Yesterday in Elders Quorum I taught Lesson 40: “How Glorious are Faithful, Just and True Friends.” It was a lot of fun — it’s a great set of discussion materials. Today, I read a fascinating article in the New York Times about the science of human friendship and connection. I love the idea of Zion as a community. Most of our most rewarding experiences come in the context of interaction with other people. And when the church community is functioning right, it can not only provide a setting but also facilitate the building of those kinds of bonds of friendship — nudging us constantly to build and renew friendships.
Let me copy a few paragraphs from the lesson, and a few from the article. I found the resonance striking.
Friendship is one of the grand fundamental principles of Mormonism; [it is designed] to revolutionize and civilize the world, and cause wars and contentions to cease and men to become friends and brothers. … Friendship is like Brother [Theodore] Turley in his blacksmith shop welding iron to iron; it unites the human family with its happy influence.
We received some letters last evening—one from Emma, one from Don C. Smith [Joseph’s brother], and one from Bishop [Edward] Partridge—all breathing a kind and consoling spirit. We were much gratified with their contents. We had been a long time without information; and when we read those letters they were to our souls as the gentle air is refreshing, but our joy was mingled with grief, because of the sufferings of the poor and much injured Saints. And we need not say to you that the floodgates of our hearts were lifted and our eyes were a fountain of tears, but those who have not been enclosed in the walls of prison without cause or provocation, can have but little idea how sweet the voice of a friend is; one token of friendship from any source whatever awakens and calls into action every sympathetic feeling; it brings up in an instant everything that is past; it seizes the present with the avidity [eagerness] of lightning; it grasps after the future with the fierceness of a tiger; it moves the mind backward and forward, from one thing to another, until finally all enmity, malice and hatred, and past differences, misunderstandings and mismanagements are slain victorious at the feet of hope.
But two years ago, a pair of social scientists named Nicholas Christakis and James Fowler used the information collected over the years about Joseph and Eileen and several thousand of their neighbors to make an entirely different kind of discovery. By analyzing the Framingham data, Christakis and Fowler say, they have for the first time found some solid basis for a potentially powerful theory in epidemiology: that good behaviors — like quitting smoking or staying slender or being happy — pass from friend to friend almost as if they were contagious viruses. The Framingham participants, the data suggested, influenced one another’s health just by socializing. And the same was true of bad behaviors — clusters of friends appeared to “infect” each other with obesity, unhappiness and smoking. Staying healthy isn’t just a matter of your genes and your diet, it seems. Good health is also a product, in part, of your sheer proximity to other healthy people. By keeping in close, regular contact with other healthy friends for decades, Eileen and Joseph had quite possibly kept themselves alive and thriving.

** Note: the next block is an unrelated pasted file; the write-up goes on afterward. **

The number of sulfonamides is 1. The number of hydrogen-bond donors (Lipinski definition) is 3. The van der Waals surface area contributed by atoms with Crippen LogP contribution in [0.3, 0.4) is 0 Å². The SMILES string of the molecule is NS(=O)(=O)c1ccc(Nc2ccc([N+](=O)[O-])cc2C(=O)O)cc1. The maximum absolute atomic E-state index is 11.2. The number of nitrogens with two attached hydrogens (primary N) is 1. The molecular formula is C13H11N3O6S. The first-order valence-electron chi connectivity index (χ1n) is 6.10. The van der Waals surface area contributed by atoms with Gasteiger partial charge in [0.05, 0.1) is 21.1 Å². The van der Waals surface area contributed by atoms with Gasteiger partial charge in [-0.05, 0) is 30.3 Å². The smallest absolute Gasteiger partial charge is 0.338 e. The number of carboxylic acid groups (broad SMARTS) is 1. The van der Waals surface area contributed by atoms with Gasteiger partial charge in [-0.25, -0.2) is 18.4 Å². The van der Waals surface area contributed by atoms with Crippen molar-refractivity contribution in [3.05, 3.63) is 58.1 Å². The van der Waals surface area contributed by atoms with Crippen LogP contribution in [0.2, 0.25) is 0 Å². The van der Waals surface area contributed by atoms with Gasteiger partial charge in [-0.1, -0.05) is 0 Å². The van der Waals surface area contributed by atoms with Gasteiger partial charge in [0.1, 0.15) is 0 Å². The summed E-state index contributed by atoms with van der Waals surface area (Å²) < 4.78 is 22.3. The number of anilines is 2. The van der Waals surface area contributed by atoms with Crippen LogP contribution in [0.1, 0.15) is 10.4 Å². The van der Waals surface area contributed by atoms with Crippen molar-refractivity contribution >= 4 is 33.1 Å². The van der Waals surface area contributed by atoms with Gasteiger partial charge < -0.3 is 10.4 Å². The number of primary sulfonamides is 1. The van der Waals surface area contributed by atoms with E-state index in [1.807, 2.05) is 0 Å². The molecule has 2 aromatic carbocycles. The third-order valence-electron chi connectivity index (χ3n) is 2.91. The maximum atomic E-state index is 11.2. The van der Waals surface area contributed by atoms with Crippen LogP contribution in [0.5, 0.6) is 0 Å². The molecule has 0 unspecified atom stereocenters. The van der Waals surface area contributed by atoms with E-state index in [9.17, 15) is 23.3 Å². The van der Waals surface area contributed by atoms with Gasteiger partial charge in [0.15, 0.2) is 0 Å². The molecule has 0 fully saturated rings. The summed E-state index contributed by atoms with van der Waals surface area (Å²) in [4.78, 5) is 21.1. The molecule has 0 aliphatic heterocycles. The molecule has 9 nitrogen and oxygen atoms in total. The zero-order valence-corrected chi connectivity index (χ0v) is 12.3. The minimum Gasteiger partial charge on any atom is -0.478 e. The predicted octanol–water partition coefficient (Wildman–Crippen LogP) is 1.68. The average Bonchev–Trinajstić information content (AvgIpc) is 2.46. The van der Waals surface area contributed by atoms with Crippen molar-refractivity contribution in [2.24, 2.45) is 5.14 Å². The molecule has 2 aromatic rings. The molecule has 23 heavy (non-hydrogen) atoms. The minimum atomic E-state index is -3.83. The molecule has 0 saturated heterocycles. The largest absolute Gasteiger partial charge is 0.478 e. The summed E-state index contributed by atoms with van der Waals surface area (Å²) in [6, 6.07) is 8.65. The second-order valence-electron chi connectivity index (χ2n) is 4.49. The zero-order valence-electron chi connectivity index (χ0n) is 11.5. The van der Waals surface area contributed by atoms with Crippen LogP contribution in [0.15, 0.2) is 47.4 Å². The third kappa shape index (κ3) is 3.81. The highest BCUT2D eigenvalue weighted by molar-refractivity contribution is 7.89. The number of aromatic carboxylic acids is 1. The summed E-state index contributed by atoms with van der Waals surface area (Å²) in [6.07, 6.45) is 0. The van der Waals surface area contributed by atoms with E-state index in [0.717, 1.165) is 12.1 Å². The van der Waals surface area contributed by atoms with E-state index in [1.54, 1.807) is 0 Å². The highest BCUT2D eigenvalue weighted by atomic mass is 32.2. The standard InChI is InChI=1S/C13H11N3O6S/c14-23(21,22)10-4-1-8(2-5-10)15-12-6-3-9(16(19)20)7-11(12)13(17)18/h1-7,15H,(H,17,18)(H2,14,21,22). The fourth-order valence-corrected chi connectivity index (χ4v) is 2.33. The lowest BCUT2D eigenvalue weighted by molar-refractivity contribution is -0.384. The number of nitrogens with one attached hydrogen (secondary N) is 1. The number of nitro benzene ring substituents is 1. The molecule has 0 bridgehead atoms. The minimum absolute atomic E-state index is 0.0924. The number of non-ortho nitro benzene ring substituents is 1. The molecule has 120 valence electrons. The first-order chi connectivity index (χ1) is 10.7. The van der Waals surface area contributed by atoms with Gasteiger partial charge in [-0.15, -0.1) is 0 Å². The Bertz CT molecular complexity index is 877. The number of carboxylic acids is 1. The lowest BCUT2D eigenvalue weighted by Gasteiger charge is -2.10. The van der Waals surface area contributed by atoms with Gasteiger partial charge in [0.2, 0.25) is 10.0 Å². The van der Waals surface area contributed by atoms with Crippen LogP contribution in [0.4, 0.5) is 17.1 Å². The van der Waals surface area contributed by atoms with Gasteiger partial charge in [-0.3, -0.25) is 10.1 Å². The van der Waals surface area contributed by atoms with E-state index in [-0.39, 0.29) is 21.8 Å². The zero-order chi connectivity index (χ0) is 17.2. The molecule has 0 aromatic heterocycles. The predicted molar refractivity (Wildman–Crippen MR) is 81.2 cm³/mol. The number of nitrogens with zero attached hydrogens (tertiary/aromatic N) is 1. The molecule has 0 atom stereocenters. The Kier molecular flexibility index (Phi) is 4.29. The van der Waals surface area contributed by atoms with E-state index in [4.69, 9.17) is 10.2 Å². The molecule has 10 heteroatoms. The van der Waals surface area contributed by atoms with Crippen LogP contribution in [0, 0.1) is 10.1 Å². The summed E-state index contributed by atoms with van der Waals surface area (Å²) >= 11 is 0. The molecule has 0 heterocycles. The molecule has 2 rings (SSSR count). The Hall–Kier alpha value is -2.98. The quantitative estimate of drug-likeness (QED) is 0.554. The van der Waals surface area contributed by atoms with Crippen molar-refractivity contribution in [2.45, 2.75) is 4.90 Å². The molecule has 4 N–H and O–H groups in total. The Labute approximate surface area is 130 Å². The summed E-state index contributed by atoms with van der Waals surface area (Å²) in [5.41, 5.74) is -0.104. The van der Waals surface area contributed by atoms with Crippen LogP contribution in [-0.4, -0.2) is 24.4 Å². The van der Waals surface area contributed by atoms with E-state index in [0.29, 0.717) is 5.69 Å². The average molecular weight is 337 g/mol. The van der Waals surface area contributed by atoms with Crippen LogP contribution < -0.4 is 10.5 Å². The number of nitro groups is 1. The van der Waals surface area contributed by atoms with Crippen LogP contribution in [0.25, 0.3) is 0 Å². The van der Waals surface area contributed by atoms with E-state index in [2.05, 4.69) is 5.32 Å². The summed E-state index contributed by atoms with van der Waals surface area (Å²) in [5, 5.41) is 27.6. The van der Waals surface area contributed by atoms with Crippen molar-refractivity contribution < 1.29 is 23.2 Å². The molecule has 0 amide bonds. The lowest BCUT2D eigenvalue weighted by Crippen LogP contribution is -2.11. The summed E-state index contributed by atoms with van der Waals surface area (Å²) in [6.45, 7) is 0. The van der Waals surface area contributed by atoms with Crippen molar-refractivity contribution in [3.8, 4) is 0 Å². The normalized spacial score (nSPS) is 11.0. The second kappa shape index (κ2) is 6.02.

Next they analyzed the data, beginning with tracking patterns of how and when Framingham residents became obese. Soon they had created an animated diagram of the entire social network, with each resident represented on their computer screens as a dot that grew bigger or smaller as he or she gained or lost weight over 32 years, from 1971 to 2003. When they ran the animation, they could see that obesity broke out in clusters. People weren’t just getting fatter randomly. Groups of people would become obese together, while other groupings would remain slender or even lose weight. And the social effect appeared to be quite powerful. When a Framingham resident became obese, his or her friends were 57 percent more likely to become obese, too. Even more astonishing to Christakis and Fowler was the fact that the effect didn’t stop there. In fact, it appeared to skip links. A Framingham resident was roughly 20 percent more likely to become obese if the friend of a friend became obese — even if the connecting friend didn’t put on a single pound. Indeed, a person’s risk of obesity went up about 10 percent even if a friend of a friend of a friend gained weight.
“People are connected, and so their health is connected,” Christakis and Fowler concluded when they summarized their findings in a July 2007 article in The New England Journal of Medicine, the first time the prestigious journal published a study of how social networks affect health. Or as Christakis and Fowler put it in “Connected,” their coming book on their findings: “You may not know him personally, but your friend’s husband’s co-worker can make you fat. And your sister’s friend’s boyfriend can make you thin.”
The subconscious nature of emotional mirroring might explain one of the more curious findings in their research: If you want to be happy, what’s most important is to have lots of friends. Historically, we have often thought that having a small cluster of tight, long-term friends is crucial to being happy. But Christakis and Fowler found that the happiest people in Framingham were those who had the most connections, even if the relationships weren’t necessarily deep ones. The reason these people were the happiest, the duo theorize, is that happiness doesn’t come only from having deep, heart-to-heart talks. It also comes from having daily exposure to many small moments of contagious happiness. When you frequently see other people smile — at home, in the street, at your local bar — your spirits are repeatedly affected by your mirroring of their emotional state.
What do you think, friends?